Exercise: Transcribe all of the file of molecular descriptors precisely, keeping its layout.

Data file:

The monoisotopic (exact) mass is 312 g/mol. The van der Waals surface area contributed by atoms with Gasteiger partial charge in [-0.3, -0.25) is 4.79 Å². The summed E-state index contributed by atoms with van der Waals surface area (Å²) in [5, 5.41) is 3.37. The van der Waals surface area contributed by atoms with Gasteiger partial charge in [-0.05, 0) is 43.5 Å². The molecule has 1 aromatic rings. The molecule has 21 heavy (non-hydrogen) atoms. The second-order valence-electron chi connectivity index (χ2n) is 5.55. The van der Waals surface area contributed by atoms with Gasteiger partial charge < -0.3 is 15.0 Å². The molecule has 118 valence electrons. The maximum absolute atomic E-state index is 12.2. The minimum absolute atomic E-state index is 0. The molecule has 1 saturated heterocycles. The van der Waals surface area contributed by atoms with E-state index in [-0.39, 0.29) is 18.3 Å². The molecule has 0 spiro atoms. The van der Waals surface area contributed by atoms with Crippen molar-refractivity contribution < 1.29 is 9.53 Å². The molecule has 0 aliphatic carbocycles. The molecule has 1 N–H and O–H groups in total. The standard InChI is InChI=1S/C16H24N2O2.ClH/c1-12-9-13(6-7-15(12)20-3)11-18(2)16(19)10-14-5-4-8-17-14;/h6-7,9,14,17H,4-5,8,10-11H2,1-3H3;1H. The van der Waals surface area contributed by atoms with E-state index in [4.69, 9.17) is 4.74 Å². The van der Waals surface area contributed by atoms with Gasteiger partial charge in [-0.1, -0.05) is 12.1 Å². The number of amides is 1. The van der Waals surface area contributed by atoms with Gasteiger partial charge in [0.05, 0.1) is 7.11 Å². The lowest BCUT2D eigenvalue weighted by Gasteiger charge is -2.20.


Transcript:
The monoisotopic (exact) mass is 312 g/mol. The van der Waals surface area contributed by atoms with Gasteiger partial charge in [-0.3, -0.25) is 4.79 Å². The summed E-state index contributed by atoms with van der Waals surface area (Å²) in [5, 5.41) is 3.37. The van der Waals surface area contributed by atoms with Gasteiger partial charge in [-0.05, 0) is 43.5 Å². The molecule has 1 aromatic rings. The molecule has 21 heavy (non-hydrogen) atoms. The second-order valence-electron chi connectivity index (χ2n) is 5.55. The van der Waals surface area contributed by atoms with Gasteiger partial charge < -0.3 is 15.0 Å². The molecule has 118 valence electrons. The maximum absolute atomic E-state index is 12.2. The minimum absolute atomic E-state index is 0. The molecule has 1 saturated heterocycles. The van der Waals surface area contributed by atoms with E-state index in [-0.39, 0.29) is 18.3 Å². The molecule has 0 spiro atoms. The van der Waals surface area contributed by atoms with Crippen molar-refractivity contribution < 1.29 is 9.53 Å². The molecule has 0 aliphatic carbocycles. The molecule has 1 N–H and O–H groups in total. The standard InChI is InChI=1S/C16H24N2O2.ClH/c1-12-9-13(6-7-15(12)20-3)11-18(2)16(19)10-14-5-4-8-17-14;/h6-7,9,14,17H,4-5,8,10-11H2,1-3H3;1H. The van der Waals surface area contributed by atoms with E-state index in [4.69, 9.17) is 4.74 Å². The van der Waals surface area contributed by atoms with Gasteiger partial charge in [-0.1, -0.05) is 12.1 Å². The number of amides is 1. The van der Waals surface area contributed by atoms with Gasteiger partial charge in [0.05, 0.1) is 7.11 Å². The lowest BCUT2D eigenvalue weighted by Gasteiger charge is -2.20.